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LOVE'S FAREWELL...FROM A CHILD...ON A GIRDLE.
For you, that are in motion still,
Decline our force, and mock our skill;
Who, like Don Quixote, do advance A long farewell to love I gave:
Against a windinill our vain lance. Resolv'd my country, and my friends,
Now will I wander through the air, All that remain'd of me should have.
Mount, make a stoop at every fair;
And, with a fancy unconfin'd, And this resolve, no mortal dame,
(As lawless as the sea or wind) None but those eyes, could have o'e n: The nymph I dare not, need not, name,
Pursue you wheresoe'er you fly,
And with your various thoughts comply. So high, so like herself alone.
The formal stars do travel so, Thus the tall oak, which now aspires
As we their names and courses know; Above the fear of private fires,
And he that on their changes looks, Grown and design'd for nobler use,
Would think them govern'd by our books: Not to make warm, but build the house,
But never were the clouds reduc'd
To any art: the motions us'd
So frequent, that the conquer'd sight
Those gilded shadows as they slide,
And therefore of the spacious air
She with her own resemblance grac'd
A shining cloud, which he embrac'd.
Such was that image, so it smild
'Twas shap'd like her; but for the fair, That I might ever such indulgence find,
He fill'd his arms with yielding air.
Soon overtakes whom he had chas'd;
But she, that did a virgin seem,
Lays greedy hold upon a bird ;
And stands amaz'd to find his dear
A wild inhabitant of th' air. Shall now my joyful temples bind :
To these old tales, such nymphs as you No monarch but would give his crown,
Give credit, and still make them new; His arms might do what this has done.
The amorous now like wonders find, It was my Heaven's extremest sphere,
In the swift changes of your mind.
But, Cælia, if yon apprehend
The Muse of your incensed friend,
Nor would that he record your blame,
And make it live, repeat the same; A narrow compass! and yet there
Again deceive him, and again, Dwelt all that's good, and all that's fair:
And then he swears he'll not complain : Give me but what this ribband bound,
For still to be deluded so,
Is all the pleasure lovers know ;
Not in the quarry, but the flight.
'Tis not your beauty can engage Transform myself to what you love.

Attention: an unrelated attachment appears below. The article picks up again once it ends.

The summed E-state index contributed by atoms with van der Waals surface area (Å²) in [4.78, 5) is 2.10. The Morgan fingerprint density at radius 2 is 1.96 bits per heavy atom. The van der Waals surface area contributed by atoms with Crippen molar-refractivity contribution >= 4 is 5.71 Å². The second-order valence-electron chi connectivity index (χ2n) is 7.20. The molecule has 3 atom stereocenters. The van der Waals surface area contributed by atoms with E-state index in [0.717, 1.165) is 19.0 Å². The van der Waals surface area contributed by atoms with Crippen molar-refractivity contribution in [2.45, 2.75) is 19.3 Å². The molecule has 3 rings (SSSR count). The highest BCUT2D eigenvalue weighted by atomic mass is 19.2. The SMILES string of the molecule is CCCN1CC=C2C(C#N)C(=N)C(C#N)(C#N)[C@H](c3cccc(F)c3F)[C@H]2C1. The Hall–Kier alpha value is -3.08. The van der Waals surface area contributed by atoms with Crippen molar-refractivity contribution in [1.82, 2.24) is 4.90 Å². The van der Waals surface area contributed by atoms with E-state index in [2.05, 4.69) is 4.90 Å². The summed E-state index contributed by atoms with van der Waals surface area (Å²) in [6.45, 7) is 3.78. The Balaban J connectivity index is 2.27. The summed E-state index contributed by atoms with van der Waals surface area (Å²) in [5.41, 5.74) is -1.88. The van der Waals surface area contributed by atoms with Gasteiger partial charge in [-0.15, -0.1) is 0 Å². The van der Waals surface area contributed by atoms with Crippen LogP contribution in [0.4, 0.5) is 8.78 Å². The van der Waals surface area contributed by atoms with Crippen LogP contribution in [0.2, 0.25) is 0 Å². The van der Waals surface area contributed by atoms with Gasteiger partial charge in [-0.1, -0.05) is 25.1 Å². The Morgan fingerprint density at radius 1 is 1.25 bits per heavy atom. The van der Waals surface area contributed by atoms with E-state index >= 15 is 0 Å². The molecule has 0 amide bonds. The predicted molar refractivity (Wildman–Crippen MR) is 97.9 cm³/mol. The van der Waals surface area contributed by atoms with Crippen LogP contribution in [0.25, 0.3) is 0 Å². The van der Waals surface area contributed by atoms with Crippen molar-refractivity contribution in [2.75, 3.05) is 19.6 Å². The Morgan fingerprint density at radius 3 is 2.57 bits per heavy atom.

My wary heart: Fool that I was! so much to prize
The Sun, in all his pride and rage, Those simple virtues you despise :
Has not that art; Fool! that with such dull arrows strove,
And yet he shines as bright as you, Or hop'd to reach a flying dove.
If brightness could our souls subdue.
'Tis not the pretty things you say,
I pluck'd it, though no better grown;
And now you see how full 'tis blown.
Still as I did the leaves inspire,
With such a purple light they shone, In some of our own sex we find.
As if they had been made of fire, No, Flavia ! 'tis your love I fear:
And, spreading so, would Aame anon:
All that was meant by air or sin,
To the young flower, my breath has done.
If our loose breath so much can do, Their very shadows make us yield;
What may the same in forms of love, Dissemble well, and win the field.
Of purest love, and music too,
When Flavia it aspires to move?
When that, which lifeless buds persuades
To wax more soft, her youth invades?
Behold the brand of beauty tost !
See how the motion does dilate the flame! And all this place with roses strow,
Delighted Love his spoils does boast, If busy feet would let them grow.
And triumph in this game. Here Venus smil'd, to see blind Chance
Fire, to no place confin’d, Itself, before her son, advance;
Is both our wonder, and our fear; And a fair image to present,
Moving the mind, Of what the boy so long had meant.
As lightning hurled through the air. "Tivas such a chance as this made all The world into this order fall.
High Heaven the glory does increase Thus the first lovers, on the clay,
Of all her shining lamps this artful way: Of which they were composed, lay:
The Sun, in figures, such as these, So in their prime, with equal grace,
Joys with the Moon to play: Met the first patterns of our race.
To the sweet strains they advance, Then blush not, fair! or on him frown,
Which do result from their own spheres, Or wonder how you both came down;
As this nymph's dance But touch bim, and he'll tremble strait :
Moves with the numbers which she hears. How could he then support your weight? How could the youth, alas! but bend, When his whole Heaven upon him'lean'd) If aught by him amiss were done, "Twas, that he let you rise so soon.